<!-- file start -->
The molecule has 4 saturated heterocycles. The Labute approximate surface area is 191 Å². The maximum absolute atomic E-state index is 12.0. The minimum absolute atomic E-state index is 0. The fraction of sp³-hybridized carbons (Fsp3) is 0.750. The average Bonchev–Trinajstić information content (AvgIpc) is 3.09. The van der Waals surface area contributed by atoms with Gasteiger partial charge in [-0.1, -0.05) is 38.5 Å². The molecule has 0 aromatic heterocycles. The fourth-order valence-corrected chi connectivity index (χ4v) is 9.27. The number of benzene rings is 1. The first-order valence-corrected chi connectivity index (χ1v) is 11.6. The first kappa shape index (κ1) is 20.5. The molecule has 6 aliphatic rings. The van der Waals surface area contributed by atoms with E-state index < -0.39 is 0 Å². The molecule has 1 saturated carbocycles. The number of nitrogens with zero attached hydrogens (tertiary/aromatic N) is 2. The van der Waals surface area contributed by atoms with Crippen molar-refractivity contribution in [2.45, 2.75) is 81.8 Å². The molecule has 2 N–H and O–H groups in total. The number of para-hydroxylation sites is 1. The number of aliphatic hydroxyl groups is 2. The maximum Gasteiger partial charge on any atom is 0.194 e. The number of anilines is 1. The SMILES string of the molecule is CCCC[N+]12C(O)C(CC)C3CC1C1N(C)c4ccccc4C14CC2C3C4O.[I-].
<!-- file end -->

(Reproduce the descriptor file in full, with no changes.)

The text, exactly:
The molecule has 4 saturated heterocycles. The Labute approximate surface area is 191 Å². The maximum absolute atomic E-state index is 12.0. The minimum absolute atomic E-state index is 0. The fraction of sp³-hybridized carbons (Fsp3) is 0.750. The average Bonchev–Trinajstić information content (AvgIpc) is 3.09. The van der Waals surface area contributed by atoms with Gasteiger partial charge in [-0.1, -0.05) is 38.5 Å². The molecule has 0 aromatic heterocycles. The fourth-order valence-corrected chi connectivity index (χ4v) is 9.27. The number of benzene rings is 1. The first-order valence-corrected chi connectivity index (χ1v) is 11.6. The first kappa shape index (κ1) is 20.5. The molecule has 6 aliphatic rings. The van der Waals surface area contributed by atoms with E-state index < -0.39 is 0 Å². The molecule has 1 saturated carbocycles. The number of nitrogens with zero attached hydrogens (tertiary/aromatic N) is 2. The van der Waals surface area contributed by atoms with Crippen molar-refractivity contribution in [2.45, 2.75) is 81.8 Å². The molecule has 2 N–H and O–H groups in total. The number of para-hydroxylation sites is 1. The number of aliphatic hydroxyl groups is 2. The maximum Gasteiger partial charge on any atom is 0.194 e. The number of anilines is 1. The SMILES string of the molecule is CCCC[N+]12C(O)C(CC)C3CC1C1N(C)c4ccccc4C14CC2C3C4O.[I-].